18 Case Two: History  HPI: Mr. Bice is a 66-year-old man who was admitted for an inguinal hernia repair. His surgery went well and he was recovering without complication until he was found to have an expanding red rash on his left thigh. The dermatology service was consulted for evaluation of the rash.  PMH: hypertension, diabetes mellitus type 2  Medications: lisinopril, insulin, oxycodone  Allergies: none  Family history: noncontributory  Social history: retired, lives with his wife  Health-related behaviors: reports no alcohol, tobacco, or drug use  ROS: febrile, fatigue, rash is painful 18

19 Case Two: Exam19  Vital signs: T 101.1, HR 110, BP 90/50, RR 18, O2 sat 98%  General: ill-appearing gentleman lying in bed  Skin: ill-defined, anesthetic, large erythematous plaque with central patches of dusky blue discoloration; upon re- examination 60 minutes later, the redness had spread

20 Case Two, Question 1  Which of the following do you recommend for initial management? a.Call an urgent surgery consult b.Give IV fluids and antibiotics c.Image with stat MRI d.Obtain a deep skin biopsy e.All of the above 20

21 Case Two, Question 1 Answer: e  Which of the following do you recommend for initial management? a.Call an urgent surgery consult (The suspected diagnosis is a surgical emergency.) b.Give IV fluids and antibiotics (Patients quickly become hemodynamically unstable.) c.Image with stat MRI (To assess degree of soft tissue involvement. Appropriate, but do not delay surgical intervention.) d.Obtain a deep skin biopsy (Helps confirm diagnosis.) e.All of the above 21

22 Diagnosis: Necrotizing Fasciitis  Necrotizing fasciitis is a life-threatening infection of the fascia just above the muscle  Progresses rapidly over the course of hours and may follow surgery or trauma, or have no preceding visible lesion  Expanding dusky, edematous, red plaque with blue discoloration May turn purple and blister Anesthesia of the skin of the affected area is a characteristic finding  Caused by group A streptococcus, Staphylococcus aureus, or a variety of other organisms 22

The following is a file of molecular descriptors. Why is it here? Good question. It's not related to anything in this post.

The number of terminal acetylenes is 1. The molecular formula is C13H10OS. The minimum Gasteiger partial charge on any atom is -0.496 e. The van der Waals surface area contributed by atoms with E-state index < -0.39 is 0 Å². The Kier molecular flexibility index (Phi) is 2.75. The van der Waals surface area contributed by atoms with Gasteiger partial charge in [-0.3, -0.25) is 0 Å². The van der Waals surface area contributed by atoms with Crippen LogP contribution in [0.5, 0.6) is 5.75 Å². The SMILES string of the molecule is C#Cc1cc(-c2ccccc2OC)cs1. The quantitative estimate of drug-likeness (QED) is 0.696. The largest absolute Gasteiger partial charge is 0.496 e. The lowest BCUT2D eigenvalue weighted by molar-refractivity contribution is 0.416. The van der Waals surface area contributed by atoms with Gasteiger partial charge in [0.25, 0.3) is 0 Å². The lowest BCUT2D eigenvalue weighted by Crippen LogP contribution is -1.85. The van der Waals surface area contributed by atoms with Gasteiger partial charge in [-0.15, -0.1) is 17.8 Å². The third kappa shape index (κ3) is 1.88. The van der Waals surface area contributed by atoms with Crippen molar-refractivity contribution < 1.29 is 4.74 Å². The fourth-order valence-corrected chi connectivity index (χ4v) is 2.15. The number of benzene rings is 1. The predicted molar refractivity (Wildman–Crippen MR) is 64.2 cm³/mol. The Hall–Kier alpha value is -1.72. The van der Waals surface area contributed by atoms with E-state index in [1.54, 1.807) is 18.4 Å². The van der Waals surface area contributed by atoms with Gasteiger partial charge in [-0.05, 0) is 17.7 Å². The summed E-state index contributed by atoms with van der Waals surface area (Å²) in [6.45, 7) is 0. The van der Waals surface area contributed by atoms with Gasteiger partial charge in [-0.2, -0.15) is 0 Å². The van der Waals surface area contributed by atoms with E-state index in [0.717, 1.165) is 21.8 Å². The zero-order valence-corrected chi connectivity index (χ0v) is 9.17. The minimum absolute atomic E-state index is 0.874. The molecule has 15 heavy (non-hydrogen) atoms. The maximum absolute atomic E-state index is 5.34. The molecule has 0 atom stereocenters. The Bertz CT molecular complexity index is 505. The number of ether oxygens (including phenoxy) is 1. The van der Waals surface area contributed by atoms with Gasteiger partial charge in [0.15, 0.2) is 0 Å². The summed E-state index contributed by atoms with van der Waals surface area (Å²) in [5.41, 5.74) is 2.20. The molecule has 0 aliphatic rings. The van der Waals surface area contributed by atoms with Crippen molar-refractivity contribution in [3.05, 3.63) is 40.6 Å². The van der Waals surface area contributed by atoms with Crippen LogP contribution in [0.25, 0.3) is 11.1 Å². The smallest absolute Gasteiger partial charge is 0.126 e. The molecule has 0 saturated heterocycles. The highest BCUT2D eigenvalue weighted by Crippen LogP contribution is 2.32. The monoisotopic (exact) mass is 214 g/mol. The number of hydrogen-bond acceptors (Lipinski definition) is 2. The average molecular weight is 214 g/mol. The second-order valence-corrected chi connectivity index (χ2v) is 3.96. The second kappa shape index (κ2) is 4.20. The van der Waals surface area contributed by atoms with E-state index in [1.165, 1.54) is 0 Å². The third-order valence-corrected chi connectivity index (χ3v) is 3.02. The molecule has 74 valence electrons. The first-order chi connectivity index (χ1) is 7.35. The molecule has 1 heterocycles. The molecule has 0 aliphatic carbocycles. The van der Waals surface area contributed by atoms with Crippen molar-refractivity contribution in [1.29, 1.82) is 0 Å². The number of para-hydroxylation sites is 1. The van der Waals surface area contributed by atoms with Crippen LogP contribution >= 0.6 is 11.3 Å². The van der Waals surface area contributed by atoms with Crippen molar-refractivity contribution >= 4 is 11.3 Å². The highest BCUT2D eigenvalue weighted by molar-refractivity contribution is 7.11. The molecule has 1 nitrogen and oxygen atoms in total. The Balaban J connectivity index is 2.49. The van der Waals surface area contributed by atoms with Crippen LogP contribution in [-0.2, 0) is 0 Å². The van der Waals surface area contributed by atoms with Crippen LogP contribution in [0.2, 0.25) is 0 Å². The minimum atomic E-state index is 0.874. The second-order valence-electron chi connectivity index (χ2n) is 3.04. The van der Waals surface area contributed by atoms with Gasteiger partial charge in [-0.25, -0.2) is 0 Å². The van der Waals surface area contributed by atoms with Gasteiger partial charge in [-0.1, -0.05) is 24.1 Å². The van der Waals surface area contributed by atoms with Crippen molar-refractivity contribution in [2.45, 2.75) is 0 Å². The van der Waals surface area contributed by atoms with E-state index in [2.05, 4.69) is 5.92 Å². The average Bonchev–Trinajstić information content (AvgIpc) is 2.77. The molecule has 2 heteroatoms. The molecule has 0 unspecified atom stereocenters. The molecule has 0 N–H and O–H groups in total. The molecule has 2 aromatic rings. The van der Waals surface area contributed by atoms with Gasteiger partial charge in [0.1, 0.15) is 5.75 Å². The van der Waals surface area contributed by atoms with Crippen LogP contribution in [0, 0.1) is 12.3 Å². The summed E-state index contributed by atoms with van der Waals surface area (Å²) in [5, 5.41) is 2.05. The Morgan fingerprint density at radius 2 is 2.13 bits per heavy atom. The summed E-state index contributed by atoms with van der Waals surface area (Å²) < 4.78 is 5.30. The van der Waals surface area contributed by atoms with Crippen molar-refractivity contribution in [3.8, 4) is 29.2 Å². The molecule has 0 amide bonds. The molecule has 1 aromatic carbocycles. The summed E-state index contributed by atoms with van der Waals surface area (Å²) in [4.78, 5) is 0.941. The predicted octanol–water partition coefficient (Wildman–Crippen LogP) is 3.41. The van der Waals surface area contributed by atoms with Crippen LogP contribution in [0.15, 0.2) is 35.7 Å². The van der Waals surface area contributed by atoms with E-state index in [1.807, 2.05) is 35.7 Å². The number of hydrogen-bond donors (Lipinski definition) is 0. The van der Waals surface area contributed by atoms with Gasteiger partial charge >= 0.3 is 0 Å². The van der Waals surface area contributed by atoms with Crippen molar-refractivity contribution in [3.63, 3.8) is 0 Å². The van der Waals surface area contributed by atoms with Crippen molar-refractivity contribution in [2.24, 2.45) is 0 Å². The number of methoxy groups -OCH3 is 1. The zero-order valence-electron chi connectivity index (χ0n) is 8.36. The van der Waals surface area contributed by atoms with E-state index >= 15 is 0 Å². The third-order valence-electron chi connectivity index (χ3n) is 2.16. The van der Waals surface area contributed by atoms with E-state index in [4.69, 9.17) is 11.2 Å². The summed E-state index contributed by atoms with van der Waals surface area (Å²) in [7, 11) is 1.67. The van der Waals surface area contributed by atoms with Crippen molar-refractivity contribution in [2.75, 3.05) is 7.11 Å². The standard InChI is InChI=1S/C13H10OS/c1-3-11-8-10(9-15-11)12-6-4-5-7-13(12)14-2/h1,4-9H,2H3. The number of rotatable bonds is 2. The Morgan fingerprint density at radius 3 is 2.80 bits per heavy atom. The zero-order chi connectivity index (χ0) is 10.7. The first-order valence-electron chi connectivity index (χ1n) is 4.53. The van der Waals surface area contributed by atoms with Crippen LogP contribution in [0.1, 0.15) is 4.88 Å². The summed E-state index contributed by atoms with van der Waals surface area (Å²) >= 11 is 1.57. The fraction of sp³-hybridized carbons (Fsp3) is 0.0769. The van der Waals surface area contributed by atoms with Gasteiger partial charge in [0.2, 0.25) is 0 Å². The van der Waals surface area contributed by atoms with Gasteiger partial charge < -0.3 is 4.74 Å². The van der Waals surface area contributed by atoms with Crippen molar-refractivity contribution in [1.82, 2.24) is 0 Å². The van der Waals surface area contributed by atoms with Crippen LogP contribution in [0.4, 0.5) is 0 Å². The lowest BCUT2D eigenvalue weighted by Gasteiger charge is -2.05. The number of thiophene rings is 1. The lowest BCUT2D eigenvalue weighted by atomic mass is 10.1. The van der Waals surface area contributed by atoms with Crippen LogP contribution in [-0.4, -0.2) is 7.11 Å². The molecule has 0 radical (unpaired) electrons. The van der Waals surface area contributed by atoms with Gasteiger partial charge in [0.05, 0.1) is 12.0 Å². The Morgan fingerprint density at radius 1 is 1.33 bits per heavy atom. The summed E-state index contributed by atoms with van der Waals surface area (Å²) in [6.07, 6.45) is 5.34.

23 Necrotizing Fasciitis: Treatment  Considered a medical/surgical emergency with up to a 20% fatality rate  If suspect necrotizing fasciitis, consult surgery immediately  Treatment includes widespread debridement and broad-spectrum systemic antibiotics  Poor prognostic factors include: delay in diagnosis, age > 50, diabetes, atherosclerosis, infection involving the trunk 23

24 Case Three Ms. Janet Frasier 24

25 Case Three: History  HPI: Ms. Frasier is a 43-year-old woman with a recent diagnosis of gout who presents to her primary care provider with a diffuse rash on her lower extremities. The rash began 4 days after starting indomethacin for an acute gout attack.  PMH: gout, no hospitalizations or surgeries  Medications: indomethacin, zolpidem  Allergies: none  Social history: lives by herself in an apartment  Health-related behaviors: history of significant alcohol use, last drink 3 years ago. No tobacco or drug use.  ROS: no current fevers, sweats or chills 25